The Board of Selectmen on Feb. 6 responded to an order from the Freedom of Information Commission to amend minutes from an executive session held June 14, 2014. The order stems from a complaint filed by town resident Marissa Lowthert, in which she claimed the executive session was improperly noticed and the minutes did not list who attended the session.

The minutes were revised to show that the executive session discussion included talk about  Lowthert’s claim against the town officials.

Lowthert wanted to know why the order was not followed when it was issued in 2015, but First Selectman Lynne Vanderslice could not answer that question because she was not in office at the time.

There are five selectmen. All voted for the amended minutes except Dick Dubow, who abstained, saying he could not remember what was said at the meeting.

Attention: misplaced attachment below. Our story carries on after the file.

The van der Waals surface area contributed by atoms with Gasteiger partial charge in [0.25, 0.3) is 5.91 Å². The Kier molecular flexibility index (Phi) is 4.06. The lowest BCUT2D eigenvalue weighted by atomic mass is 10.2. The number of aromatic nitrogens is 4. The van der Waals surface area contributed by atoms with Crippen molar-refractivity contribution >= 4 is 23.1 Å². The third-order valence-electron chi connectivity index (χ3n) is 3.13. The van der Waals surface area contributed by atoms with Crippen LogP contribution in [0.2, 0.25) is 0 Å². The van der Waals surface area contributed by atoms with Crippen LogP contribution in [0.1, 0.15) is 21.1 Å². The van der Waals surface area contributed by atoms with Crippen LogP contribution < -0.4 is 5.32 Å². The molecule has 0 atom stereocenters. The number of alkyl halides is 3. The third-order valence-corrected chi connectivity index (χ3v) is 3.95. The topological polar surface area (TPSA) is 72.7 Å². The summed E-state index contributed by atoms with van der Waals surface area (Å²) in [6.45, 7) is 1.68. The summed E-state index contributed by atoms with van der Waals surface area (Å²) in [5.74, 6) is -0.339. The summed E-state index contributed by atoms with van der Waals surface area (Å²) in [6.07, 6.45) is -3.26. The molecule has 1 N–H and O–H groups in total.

“We had so many meetings on similar topics,” Dubow said, explaining why he had to abstain from voting.

Lowthert had said earlier in the meeting at town hall, during the public comment portion, that she was hoping to hear from Dubow and Selectman Michael Kaelin, both of whom were members of the Board of Selectmen at the time of the 2014 meeting.

Vanderslice made it clear elsewhere in the meeting comments on the lawsuit would be limited.

“We have an ongoing lawsuit, so we’re not going to talk in public about that lawsuit or any stratagy,” Vanderslice said. Lowthert and her husband, Christopher, have filed a lawsuit against the town and the Board of Education regarding the air quality at the school and the health effects suffered by their children.

At the end of the meeting, Lowthert thanked the selectmen for their actions with a caveat.

“I’m glad you amended the minutes, I’m glad you chose transparency, but the fact is the actions of this board have not been transparent.”